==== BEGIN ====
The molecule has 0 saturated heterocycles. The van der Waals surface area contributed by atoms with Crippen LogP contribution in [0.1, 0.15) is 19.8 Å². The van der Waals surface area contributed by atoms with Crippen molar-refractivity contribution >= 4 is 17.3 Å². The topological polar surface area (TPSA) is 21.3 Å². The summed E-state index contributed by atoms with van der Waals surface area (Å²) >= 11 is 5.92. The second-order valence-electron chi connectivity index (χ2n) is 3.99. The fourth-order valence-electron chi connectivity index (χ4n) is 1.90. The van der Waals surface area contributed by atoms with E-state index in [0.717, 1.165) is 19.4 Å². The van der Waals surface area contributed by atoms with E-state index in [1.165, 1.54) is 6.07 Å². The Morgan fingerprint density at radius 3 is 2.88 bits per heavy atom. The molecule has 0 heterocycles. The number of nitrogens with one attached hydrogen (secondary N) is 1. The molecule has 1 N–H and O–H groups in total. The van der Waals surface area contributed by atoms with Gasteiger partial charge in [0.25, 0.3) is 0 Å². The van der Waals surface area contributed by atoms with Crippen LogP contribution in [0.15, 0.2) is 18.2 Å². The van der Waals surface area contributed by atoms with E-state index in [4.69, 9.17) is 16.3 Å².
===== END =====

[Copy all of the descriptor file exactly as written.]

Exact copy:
The molecule has 0 saturated heterocycles. The van der Waals surface area contributed by atoms with Crippen LogP contribution in [0.1, 0.15) is 19.8 Å². The van der Waals surface area contributed by atoms with Crippen molar-refractivity contribution >= 4 is 17.3 Å². The topological polar surface area (TPSA) is 21.3 Å². The summed E-state index contributed by atoms with van der Waals surface area (Å²) >= 11 is 5.92. The second-order valence-electron chi connectivity index (χ2n) is 3.99. The fourth-order valence-electron chi connectivity index (χ4n) is 1.90. The van der Waals surface area contributed by atoms with E-state index in [0.717, 1.165) is 19.4 Å². The van der Waals surface area contributed by atoms with E-state index in [1.165, 1.54) is 6.07 Å². The Morgan fingerprint density at radius 3 is 2.88 bits per heavy atom. The molecule has 0 heterocycles. The number of nitrogens with one attached hydrogen (secondary N) is 1. The molecule has 1 N–H and O–H groups in total. The van der Waals surface area contributed by atoms with Gasteiger partial charge in [0.25, 0.3) is 0 Å². The van der Waals surface area contributed by atoms with Crippen LogP contribution in [0.15, 0.2) is 18.2 Å². The van der Waals surface area contributed by atoms with E-state index in [4.69, 9.17) is 16.3 Å².